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Mack v. Wetzel

United States District Court, M.D. Pennsylvania

July 27, 2015

DAVID A. MACK, Plaintiff,
v.
JOHN E. WETZEL, et al., Defendants.

MEMORANDUM

A. RICHARD CAPUTO, District Judge.

I. Introduction

David Mack, proceeding pro se and in forma pauperis, was a prisoner at the State Correctional Institution in Frackville (SCI-Frackville), Pennsylvania, when he brought this action under 42 U.S.C. § 1983 alleging violations of his rights under the First, Eighth and Fourteenth Amendments and Pennsylvania's Clean Indoor Act (Act), 35 PA. CONS. STAT. § 637.1-637.11.[1]

Presently before the court is the Department of Corrections (DOC) defendants' motion for summary judgment based on Mr. Mack's alleged failure to exhaust his available administrative remedies prior to initiating this action. (Doc. 36.) Mr. Mack has filed a brief in opposition to defendants' motion. (Doc. 61.) For the reasons that follow, defendants' motion for summary judgment will be granted and the case dismissed without prejudice.

II. Standard of Review

Summary judgment is proper where "the movant shows that there is no genuine dispute as to any material fact and the movant is entitled to judgment as a matter of law." Fed.R.Civ.P. 56(a). The court must determine "whether the pleadings, depositions, answers to interrogatories, admissions on file, and affidavits show that there is no genuine issue of material fact and whether the moving party is therefore entitled to judgment as a matter of law." MacFarlan v. Ivy Hill SNF, LLC, 675 F.3d 266, 271 (3d Cir. 2012)(citing Celotex Corp. v. Catrett, 477 U.S. 317, 322, 106 S.Ct. 2548, 2552, 91 L.Ed.2d 265 (1986)). In reviewing a motion for summary judgment, the court must view all facts and draw all reasonable inferences "in the light most favorable to the party opposing the motion." Blunt v. Lower Merion Sch. Dist., 767 F.3d 247, 265 (3d Cir. 2014)(internal quotation marks omitted).

"[T]he mere existence of some alleged factual dispute between the parties will not defeat an otherwise properly supported motion for summary judgment; the requirement is that there be no genuine issue of material fact." Anderson v. Liberty Lobby, Inc., 477 U.S. 242, 247-48, 106 S.Ct. 2505, 2509-10, 91 L.Ed.2d 202 (1986). An issue is "genuine" if supported by evidence such that a reasonable jury could return a verdict in the non-moving party's favor. Id . at 248, 106 S.Ct. at 2510. A material fact is any fact that might affect the outcome of a suit under the governing substantive law. Gonzalez v. Sec'y of Dept. of Homeland Sec., 678 F.3d 254, 261 (3d Cir. 2012).

"[W]here a non-moving party fails sufficiently to establish the existence of an essential element of its case on which it bears the burden of proof at trial, there is not a genuine dispute with respect to a material fact." Blunt, 767 F.3d at 265. Although the court must give the non-moving party the benefit of reasonable inferences, "an inference based upon speculation or conjecture does not create a material factual dispute sufficient to defeat summary judgment." Halsey v. Pfeiffer, 750 F.3d 273, 287 (3d Cir. 2014) (internal quotation marks omitted). The non-moving party "cannot establish a genuine dispute as to a material fact by pointing to unsupported allegations in the pleadings." Doe v. Luzerne Cnty., 660 F.3d 169, 175 (3d Cir. 2011).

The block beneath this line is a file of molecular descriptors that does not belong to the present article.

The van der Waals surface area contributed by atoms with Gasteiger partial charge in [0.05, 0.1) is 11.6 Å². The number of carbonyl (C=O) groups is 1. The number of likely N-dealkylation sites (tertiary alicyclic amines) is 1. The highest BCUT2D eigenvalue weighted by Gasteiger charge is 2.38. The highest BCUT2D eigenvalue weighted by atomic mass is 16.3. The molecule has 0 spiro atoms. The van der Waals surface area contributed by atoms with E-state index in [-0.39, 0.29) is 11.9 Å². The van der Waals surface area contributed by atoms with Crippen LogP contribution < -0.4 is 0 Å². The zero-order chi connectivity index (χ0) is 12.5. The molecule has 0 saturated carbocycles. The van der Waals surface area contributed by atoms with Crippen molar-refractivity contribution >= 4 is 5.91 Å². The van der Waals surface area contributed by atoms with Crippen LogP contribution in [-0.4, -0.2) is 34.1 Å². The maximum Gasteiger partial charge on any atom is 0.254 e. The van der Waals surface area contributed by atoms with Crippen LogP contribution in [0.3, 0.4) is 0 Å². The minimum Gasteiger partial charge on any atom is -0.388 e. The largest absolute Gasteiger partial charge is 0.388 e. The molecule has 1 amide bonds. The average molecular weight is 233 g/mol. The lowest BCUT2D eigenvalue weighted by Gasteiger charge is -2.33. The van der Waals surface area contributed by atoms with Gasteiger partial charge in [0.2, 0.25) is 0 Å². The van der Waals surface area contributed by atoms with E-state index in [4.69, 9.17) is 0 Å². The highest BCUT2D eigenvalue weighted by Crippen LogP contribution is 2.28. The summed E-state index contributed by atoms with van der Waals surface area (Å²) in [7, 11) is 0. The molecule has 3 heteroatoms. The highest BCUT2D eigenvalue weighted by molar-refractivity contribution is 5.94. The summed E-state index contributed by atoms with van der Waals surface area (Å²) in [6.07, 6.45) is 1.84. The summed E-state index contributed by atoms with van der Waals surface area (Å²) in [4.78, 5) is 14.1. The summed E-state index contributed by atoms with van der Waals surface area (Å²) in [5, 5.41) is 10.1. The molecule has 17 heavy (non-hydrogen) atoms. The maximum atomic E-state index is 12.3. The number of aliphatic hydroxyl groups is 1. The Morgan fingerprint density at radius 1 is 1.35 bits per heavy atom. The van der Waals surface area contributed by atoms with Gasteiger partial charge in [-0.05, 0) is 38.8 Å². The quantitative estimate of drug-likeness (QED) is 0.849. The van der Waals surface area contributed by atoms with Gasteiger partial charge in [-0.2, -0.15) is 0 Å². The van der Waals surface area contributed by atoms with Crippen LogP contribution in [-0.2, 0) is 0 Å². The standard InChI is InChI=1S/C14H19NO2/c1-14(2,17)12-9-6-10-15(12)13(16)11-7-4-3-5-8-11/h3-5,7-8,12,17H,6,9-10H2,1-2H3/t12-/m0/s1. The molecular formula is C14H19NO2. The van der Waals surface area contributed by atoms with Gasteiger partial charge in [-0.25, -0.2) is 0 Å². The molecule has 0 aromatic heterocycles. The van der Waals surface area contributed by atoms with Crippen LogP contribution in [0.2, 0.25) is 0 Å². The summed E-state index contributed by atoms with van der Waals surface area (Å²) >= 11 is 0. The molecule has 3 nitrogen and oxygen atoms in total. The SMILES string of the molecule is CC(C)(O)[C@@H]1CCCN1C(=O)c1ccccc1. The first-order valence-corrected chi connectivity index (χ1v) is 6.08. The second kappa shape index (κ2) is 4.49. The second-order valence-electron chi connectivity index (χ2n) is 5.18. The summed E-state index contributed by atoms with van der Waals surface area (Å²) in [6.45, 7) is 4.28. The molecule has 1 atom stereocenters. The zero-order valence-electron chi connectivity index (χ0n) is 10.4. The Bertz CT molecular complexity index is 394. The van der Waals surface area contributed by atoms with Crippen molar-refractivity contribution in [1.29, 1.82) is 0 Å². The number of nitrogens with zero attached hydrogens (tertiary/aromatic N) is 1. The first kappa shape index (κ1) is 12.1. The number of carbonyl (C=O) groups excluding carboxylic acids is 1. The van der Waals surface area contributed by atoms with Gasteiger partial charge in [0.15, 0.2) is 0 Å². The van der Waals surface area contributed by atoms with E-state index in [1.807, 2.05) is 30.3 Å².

"In considering a motion for summary judgment, a district court may not make credibility determinations or engage in any weighing of the evidence; instead, the non-moving party's evidence is to be believed and all justifiable inferences are to be drawn in his favor.'" Marino v. Indus. Crating Co., 358 F.3d 241, 247 (3d Cir. 2004)(quoting Anderson, 477 U.S. at 255, 106 S.Ct. at 2510).

III. Background

A. Procedural History

At all times relevant to this action, Mr. Mack was housed at SCI-Frackville. He initiated this action on November 17, 2013, in the Eastern District of Pennsylvania. (Doc. 1-2, Compl.) As SCI-Frackville is within the Middle District of Pennsylvania, the matter was transferred to this court on December 2, 2013. (Doc. 4, Transfer Order.)

On December 11, 2013, Mr. Mack sought leave to file an amended complaint. (Doc. 7, Mot. to Am.) On December 20, 2013, this court granted Mr. Mack's motion. (Doc. 8, Order.) He filed his Amended Complaint on January 14, 2014. (Doc. 9, Am. Compl.) On March 28, 2014, the court directed service of the Amended Complaint on the named defendants. (Doc. 13, Service Order.)

On July 8, 2014, the DOC defendants filed a motion for summary judgment, statement of material facts, exhibits and a supporting brief. (Docs. 36-39.) On November 10, 2014, Mr. Mack filed a brief in opposition to the DOC defendants' motion for summary judgment and supporting exhibits. (Doc. 61.)

B. Allegations of the Amended Complaint

Mr. Mack, an asthmatic, alleges defendants acted with cruel and unusual punishment when they exposed him to unhealthy levels of environmental tobacco smoke (ETS), housed him with inmates that smoked cigarettes, and failed to transfer him to a different cell after his cellmate (whom he reported for smoking in their cell) became hostile towards him. He claims the defendants' actions were taken in retaliation for his filing of grievances against non-defendant corrections staff and because of his non-respiratory medical conditions. He complains his asthma condition and mental health suffered as a result of his exposure to ETS.

Originally, Mr. Mack named nineteen defendants. Following a series of voluntary dismissal by Mr. Mack, [2] the following six SCI-Frackville employees remain named as defendants: Superintendent Brenda Tritt; Corrections Health Care Administrator (CHCA) Vicki Stanishefski; Unit Manager Pete Damiter; Sgt. Hubiak; Sgt. Reed and Correction Officer (CO) Troutman.